Yutaka FukuchiAssociate Professor, Tokyo University of Science, Japan
Speech Title: Stable, wavelength-tunable and amplitude-equalized rational harmonic mode-locked laser employing a short bismuth-oxide-based highly nonlinear erbium-doped fiber
Abstract: Harmonically mode-locked fiber lasers (HMLFLs) have proven to be able to generate wavelength-tunable short pulses with small timing jitter and gigahertz repetition rates. Generally, the repetition rate of the HMLFLs given by nfcav is equal to the modulation frequency fmod of the intra-cavity modulator, where n is an integer called harmonic order, and fcav is the fundamental cavity frequency. Therefore, the maximum repetition rate is normally limited by the modulator bandwidth. Recently, a technique called rational harmonic mode locking has attracted considerable interest. In this technique, a pulse train with a repetition rate of (pn+1)fcav can be generated when fmod is set at (n+1/p)fcav, where p is an integer called rational harmonic order. However, the pulse amplitude becomes uneven when p is greater than two. Uneven amplitudes create difficulties in the real application. The wavelength tuning range is also another important issue of the HMLFLs. Furthermore, typical cavity length is 10-100 m, and n is 500-5000 for 10-GHz mode locking, which results in instability owing to the external perturbation and the large supermode noise. In this presentation, we review a rational HMLFL employing a short bismuth-oxide-based highly nonlinear erbium-doped fiber (Bi-HNL-EDF). Ultra-wide wavelength tunability covering both the C- and L-bands is achieved by utilizing a broadband gain profile of the Bi-HNL-EDF. The supermode noise is suppressed effectively due to a high nonlinearity of the Bi-HNL-EDF. The pulse-amplitude equalization is also achieved by a modulator transmittance adjustment method. The fiber cavity is as short as 6 m. Thus, stable and amplitude-equalized near-TL short pulses up to 40 GHz (p = 4) are successfully observed over the entire wavelength tuning range.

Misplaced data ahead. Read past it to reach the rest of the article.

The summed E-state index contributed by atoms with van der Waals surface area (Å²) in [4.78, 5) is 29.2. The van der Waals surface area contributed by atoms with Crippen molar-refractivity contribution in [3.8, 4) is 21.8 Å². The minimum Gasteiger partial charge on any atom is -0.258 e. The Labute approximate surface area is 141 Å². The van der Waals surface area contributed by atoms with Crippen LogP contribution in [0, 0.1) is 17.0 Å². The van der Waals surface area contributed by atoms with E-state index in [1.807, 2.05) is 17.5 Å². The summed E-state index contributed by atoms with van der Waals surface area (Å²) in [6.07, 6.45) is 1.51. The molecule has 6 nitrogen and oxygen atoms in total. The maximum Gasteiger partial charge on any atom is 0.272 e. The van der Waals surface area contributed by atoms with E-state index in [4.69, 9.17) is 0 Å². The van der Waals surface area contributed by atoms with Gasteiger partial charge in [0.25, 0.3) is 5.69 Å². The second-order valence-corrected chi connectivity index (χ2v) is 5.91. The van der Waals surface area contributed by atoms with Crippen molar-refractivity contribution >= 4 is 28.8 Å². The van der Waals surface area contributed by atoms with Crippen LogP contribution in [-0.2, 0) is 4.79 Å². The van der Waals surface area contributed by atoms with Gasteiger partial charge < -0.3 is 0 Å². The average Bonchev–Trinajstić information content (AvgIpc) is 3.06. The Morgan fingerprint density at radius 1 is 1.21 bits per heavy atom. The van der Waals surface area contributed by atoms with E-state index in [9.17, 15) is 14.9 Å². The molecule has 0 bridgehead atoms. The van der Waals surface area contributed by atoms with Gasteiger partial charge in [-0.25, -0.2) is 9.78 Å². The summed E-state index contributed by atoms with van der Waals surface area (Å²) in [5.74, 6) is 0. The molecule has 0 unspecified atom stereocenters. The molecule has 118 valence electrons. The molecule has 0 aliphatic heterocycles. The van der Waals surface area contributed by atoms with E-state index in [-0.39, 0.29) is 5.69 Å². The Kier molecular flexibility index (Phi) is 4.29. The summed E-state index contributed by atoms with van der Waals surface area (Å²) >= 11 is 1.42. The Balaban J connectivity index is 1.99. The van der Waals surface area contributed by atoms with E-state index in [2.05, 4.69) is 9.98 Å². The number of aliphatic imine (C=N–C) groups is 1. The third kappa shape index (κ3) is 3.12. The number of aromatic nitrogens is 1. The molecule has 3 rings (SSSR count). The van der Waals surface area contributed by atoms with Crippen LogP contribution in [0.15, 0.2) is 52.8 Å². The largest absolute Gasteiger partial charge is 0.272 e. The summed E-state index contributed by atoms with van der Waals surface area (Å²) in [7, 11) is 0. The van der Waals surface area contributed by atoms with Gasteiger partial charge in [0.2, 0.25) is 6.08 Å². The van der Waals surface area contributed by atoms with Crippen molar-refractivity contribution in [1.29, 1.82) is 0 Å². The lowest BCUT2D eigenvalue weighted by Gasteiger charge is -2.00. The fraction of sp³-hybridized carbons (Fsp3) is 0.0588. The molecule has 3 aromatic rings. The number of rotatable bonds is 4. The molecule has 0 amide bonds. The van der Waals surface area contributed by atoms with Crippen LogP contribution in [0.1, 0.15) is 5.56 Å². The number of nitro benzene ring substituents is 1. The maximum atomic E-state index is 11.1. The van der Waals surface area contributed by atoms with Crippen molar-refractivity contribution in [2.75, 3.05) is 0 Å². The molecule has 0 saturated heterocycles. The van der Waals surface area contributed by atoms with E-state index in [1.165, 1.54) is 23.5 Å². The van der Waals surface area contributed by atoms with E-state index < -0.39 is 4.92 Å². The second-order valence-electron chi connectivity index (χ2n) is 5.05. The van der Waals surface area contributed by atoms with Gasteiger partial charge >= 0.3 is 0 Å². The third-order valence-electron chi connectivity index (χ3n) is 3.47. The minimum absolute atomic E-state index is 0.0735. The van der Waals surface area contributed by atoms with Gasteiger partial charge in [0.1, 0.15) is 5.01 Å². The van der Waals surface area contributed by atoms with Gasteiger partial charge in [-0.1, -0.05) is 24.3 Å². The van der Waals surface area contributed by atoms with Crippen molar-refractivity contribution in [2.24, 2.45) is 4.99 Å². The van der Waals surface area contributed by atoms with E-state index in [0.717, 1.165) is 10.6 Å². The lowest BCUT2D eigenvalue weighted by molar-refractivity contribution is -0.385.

Keywords: Optical fiber lasers, mode-locked lasers, rare-earth materials, nonlinear optics, wavelength tuning, noise
Biography: Yutaka Fukuchi was born in Tochigi, Japan, on April 29, 1975. He received the B.S. and M.S. degrees in electronics engineering from Tokyo University of Science, Chiba, Japan, in 1998 and 2000, respectively, and the Ph.D. degree in electronics engineering from the University of Tokyo, Tokyo, Japan, in 2003.
In 2003, he joined the Department of Electrical Engineering, Faculty of Engineering, Tokyo University of Science, Tokyo, Japan as an Assistant Professor. From 2003 to 2005, he was also a Co-operative Research Fellow in Research Center for Advanced Science and Technology, the University of Tokyo, Tokyo, Japan. Then, he became a Junior Associate Professor of Tokyo University of Science in 2006. Since 2009, he has been an Associate Professor at this university. From 2013 to 2014, he was a Visiting Research Fellow with the High-Speed Optical Communications Group, Department of Photonics Engineering, Technical University of Denmark, Lyngby, Denmark. His research interests are optical communications, quantum optics, nonlinear optics, and their applications.
Dr. Fukuchi is a member of the Institute of Electrical and Electronics Engineers (IEEE), the Optical Society of America (OSA), and the Institute of Electronics, Information, and Communication Engineers (IEICE).